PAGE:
Traditionally, society has told women that money; the business of earning it, investing it, being in charge of it, and mastering it, is the domain of men. From investing to super, negotiating fair remuneration packages to simply talking about money, the world hasn’t acknowledged that women play an important part in financial conversations. In our society money = power and, right now, women all around the world don’t have enough of either.
I’m always staggered how under-represented women are in motoring journalism — despite the fact fifty per cent of drivers are women, and they are involved in up to eighty per cent of car buying decisions.
Being a human is bloody hard sometimes. We have so many external stressors, expectations, and pressures…. then yay, chuck some raging hormones and internal negative dialogues along the way, and we wonder why we sometimes feel burnt out, overwhelmed or unhappy. But being a human can also be the most liberating, exhilarating, effortless and rewarding experience. I want to help women find that natural ebb and flow in life… to sit with the negative emotions, have the strength and confidence to find their way out, and the zest to acknowledge, celebrate and enjoy all the wonderful moments, feelings and things that come with this messy, beautiful thing called ‘life’.
Creating equality and equity in rideshare, like any industry, is multifaceted. We need safe communities and careful procedures to keep women safe while working. We need to champion the needs of families and kids. But solving the problem doesn’t stop there. Our whole world was built for men. One example people might not think of is there is a real challenge for drivers to meet safety standards while driving in CBDs. To find a safe place to stop a car that gets the women and or children close to their destination can be challenging for drivers. They need to meet standards of road safety and community safety. That becomes even more challenging when we think of getting a child or baby out of a car seat in the middle of the city. There are so many ways women need to navigate systems that just were not built for them.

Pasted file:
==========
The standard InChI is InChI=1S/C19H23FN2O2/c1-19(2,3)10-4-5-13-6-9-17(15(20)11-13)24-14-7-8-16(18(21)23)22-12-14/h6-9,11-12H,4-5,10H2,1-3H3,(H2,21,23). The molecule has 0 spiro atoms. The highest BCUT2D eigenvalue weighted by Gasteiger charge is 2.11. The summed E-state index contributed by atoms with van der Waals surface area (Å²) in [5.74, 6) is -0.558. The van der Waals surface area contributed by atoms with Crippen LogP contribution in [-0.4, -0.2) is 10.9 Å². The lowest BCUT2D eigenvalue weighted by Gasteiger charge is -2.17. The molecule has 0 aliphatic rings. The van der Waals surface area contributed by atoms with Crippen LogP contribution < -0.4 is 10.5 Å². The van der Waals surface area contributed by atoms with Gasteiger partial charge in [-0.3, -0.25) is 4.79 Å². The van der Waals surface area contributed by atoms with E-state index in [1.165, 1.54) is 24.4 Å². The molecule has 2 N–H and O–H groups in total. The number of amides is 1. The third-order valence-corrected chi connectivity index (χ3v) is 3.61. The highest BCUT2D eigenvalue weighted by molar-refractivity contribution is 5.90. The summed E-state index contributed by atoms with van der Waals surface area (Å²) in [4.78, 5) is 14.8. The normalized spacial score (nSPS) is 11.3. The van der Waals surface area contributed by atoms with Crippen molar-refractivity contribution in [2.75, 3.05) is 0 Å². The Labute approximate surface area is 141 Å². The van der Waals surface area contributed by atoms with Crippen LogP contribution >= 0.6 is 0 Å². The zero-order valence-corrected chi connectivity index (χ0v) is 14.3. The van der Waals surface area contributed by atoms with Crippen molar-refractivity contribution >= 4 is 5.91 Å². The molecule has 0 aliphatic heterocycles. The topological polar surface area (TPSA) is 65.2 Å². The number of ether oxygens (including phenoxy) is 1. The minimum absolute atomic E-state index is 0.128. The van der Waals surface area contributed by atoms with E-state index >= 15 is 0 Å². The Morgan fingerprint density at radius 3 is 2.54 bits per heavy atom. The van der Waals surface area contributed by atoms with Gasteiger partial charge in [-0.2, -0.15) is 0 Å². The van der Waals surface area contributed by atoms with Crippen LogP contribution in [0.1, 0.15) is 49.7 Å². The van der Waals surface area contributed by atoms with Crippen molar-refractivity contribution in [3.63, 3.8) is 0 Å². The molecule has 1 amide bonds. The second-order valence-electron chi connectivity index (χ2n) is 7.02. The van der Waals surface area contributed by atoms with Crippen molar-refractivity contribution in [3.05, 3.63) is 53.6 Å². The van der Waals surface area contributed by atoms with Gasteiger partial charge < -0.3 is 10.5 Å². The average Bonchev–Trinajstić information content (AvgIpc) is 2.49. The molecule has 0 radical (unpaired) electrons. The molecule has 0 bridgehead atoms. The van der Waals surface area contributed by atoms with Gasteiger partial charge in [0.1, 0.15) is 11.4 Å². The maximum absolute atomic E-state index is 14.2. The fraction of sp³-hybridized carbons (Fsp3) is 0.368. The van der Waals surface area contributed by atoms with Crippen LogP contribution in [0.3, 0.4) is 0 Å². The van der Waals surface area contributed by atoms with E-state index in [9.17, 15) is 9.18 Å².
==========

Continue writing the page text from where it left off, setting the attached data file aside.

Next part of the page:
There has been a long-held belief that “fitness” was solely based on how you looked or performed physically and, well… as time went on (even though I was in the industry “talking the talk”), something just didn’t feel right to me. There was a fundamental piece missing. In all the years I spent training my body… the hours in the gym… granted, I achieved an incredible physique… but was I happy? Were my relationships firing? Was I making good decisions? Was I feeling amazing??” The answer was no, not by a long shot.
In a nutshell, at Kin, we essentially want to empower women to really take control of the decisions that impact their reproductive health and their fertility, and their bodies. I think the big thing for us was that, you know, this journey, we spend most of our lives trying not to get pregnant, and then, for a lot of people that sort of shifts, and we potentially think about getting pregnant and it becomes very overwhelming and very all-consuming. And that journey is not always straight forward, and I don’t think we’re really set up for knowing that all the time. What Kin’s trying to do is trying to be a partner and a guide throughout that whole journey, no matter which part you’re in.